“If you’re going to do something right, do it right the first time.” My grandpa said this. He wasn’t a writer. A good man, a great man – but not a writer. Quality prose always starts with a good idea that you wrangle into a rough draft. It never spills out of the brain a fully-formed article, ready to send into the world. As a writer and reporter, I know this to be true, but it’s an internal battle I fight often when developing content for our clients, and I know I’m not alone.
As a ghostwriter, I used to hem and haw, chew my nails, pace over the question, “How early is too early to share a draft with a client?”
When working on a writing assignment (be it articles, blogs, emails, scripts, digital ads – any piece of written content) we want the piece we share with our clients to be perfect – a final draft. However, that approach fails to acknowledge that creating the best piece of credible, quality content possible often requires collaboration. The whole “two heads are better than one” belief.
So here’s my confession: I love sharing good ol’, ugly, glorious rough drafts and transforming them into quality content. I may be a ghost, but I rarely work alone. Let me explain why...
A Collaborative Writing Process In Marketing
Each company, organization, and institution has a unique brand and voice. That voice should shine through in every piece of content that you share – through word choice, phrasing, and personality. Whenever I start writing for a client, I know that first of all, I need to learn and understand what their unique voice is and how they communicate with their audience.
How do I learn their voice? Well, if they’ve worked with an agency or other writers before, they likely have lots of past content I can review. If they haven’t though, this is where collaboration becomes especially important and fun. Each draft becomes an opportunity to shape the voice and develop the direction for all future marketing.
A traditional drafting process might look something like this:
- The client and writer pick a topic
- The client and writer set a deadline for the first draft and a deadline for publication
- The writer conducts initial research
- If necessary, client helps the writer determine subject matter experts (SME)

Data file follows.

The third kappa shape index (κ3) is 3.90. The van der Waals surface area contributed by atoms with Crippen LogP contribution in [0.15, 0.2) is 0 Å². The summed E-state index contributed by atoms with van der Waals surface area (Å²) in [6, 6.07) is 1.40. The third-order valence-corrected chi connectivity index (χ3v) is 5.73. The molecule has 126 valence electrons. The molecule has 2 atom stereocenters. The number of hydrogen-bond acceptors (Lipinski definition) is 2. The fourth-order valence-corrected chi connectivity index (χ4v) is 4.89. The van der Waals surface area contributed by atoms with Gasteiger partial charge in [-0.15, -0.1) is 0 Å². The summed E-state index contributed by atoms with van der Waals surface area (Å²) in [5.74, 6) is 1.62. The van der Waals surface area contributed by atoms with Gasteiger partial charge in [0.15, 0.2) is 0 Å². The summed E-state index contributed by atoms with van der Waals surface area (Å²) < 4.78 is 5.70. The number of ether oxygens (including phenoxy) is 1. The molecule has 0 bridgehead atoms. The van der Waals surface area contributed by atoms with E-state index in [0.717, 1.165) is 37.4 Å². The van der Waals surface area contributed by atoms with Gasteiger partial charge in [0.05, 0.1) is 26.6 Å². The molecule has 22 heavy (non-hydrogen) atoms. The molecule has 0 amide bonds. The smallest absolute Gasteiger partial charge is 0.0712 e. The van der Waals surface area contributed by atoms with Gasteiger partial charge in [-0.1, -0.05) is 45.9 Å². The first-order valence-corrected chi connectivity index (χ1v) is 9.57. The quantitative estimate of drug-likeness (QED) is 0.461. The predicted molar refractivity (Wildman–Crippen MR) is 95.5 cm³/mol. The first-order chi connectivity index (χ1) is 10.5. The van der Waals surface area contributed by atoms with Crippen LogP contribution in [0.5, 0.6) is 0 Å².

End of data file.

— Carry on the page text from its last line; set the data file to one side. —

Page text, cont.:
- Writer researches topic further
- Writer prepares draft
- Writer shares draft internally for revision
- Draft delivered to client
- High five
Doesn’t look too bad, right? Pretty straightforward steps for composition. In reality, however, the editor or client could have any number of responses to a first draft, ranging from, “Perfect, you hit the mark” to “This isn’t what I was thinking at all.”
And that’s okay!
Depending on the topic, a rough draft might be, well, rough. Perhaps it is more of an outline, with questions, notes, highlights, and links to sources. Alternatively, even if the piece is pretty dang close to perfect, I still like when a client offers some constructive feedback.
In fact, I don’t think having a first draft approved without any changes is always a good goal. When a first draft is seen as “perfect” at the first exposure to it, I’m nervous that something was overlooked.
Establishing Expectations for First Drafts
Collaborative writing begins with clear expectation setting. When the client receives a work-in-progress draft, there needs to be a general understanding that you – as a writer, agency, partner in the client-agency relationship – are asking to work and write together on this content.
Here are steps I recommend for starting a streamlined, collaborative drafting process with a client so you all feel confident about the draft you submit.
- Make sure your client is open to it: Some clients expect drafts delivered on a silver platter, and honestly, many of them should. However, you still need feedback, and you need that client to help you identify who can review them with you, whether it’s a contractor, employee, or someone else who knows the client’s expectations. (Thanks to my wife for helping me clarify that sentence.)
- Communicate early: Agree that, “When the topic calls for it, once in a while, we’re going to talk through a half-written draft so that we can help shape it and clarify our understanding of the topic and your preferences on the overall writing style.”
- Have a calendar: Nothing feels worse than chasing deadlines. Give yourself plenty of time for review, and go through an early draft together so you can talk through what you’re thinking, and the purpose of the draft. This will help disarm any critical feedback you would have otherwise received if you had just sent a “finished draft” to the client.
- Who’s the final decision maker? Eventually, you’ll have a draft that is as close to perfect and polished as possible. Make sure you and the client have determined who will be the final person to give the green light to publish.
writing as a Team Sport
In the beginning, writing almost always starts as a solitary quest. Sometimes, the only way to find out what you know and don’t know is by assembling your rough draft. I had to learn this as a journalist. You can’t start writing a solid draft until you know your subject. Writing helps me sort my own broken thoughts, disjointed pieces of information and identify blind spots, but that is not writing a draft. That’s writing to help understand. You are your own audience. From that emerges clearer questions for your collaborators and sources.
And from there, writing can and should get a lot more social and collaborative – it’s a team effort. The reason we create content is that we want to answer people’s questions and help them make informed buying decisions. A good ghostwriter should ask for clarification, seek out experts, and help clients share their expertise and stories with the world.
So I say, long live the glorious rough draft!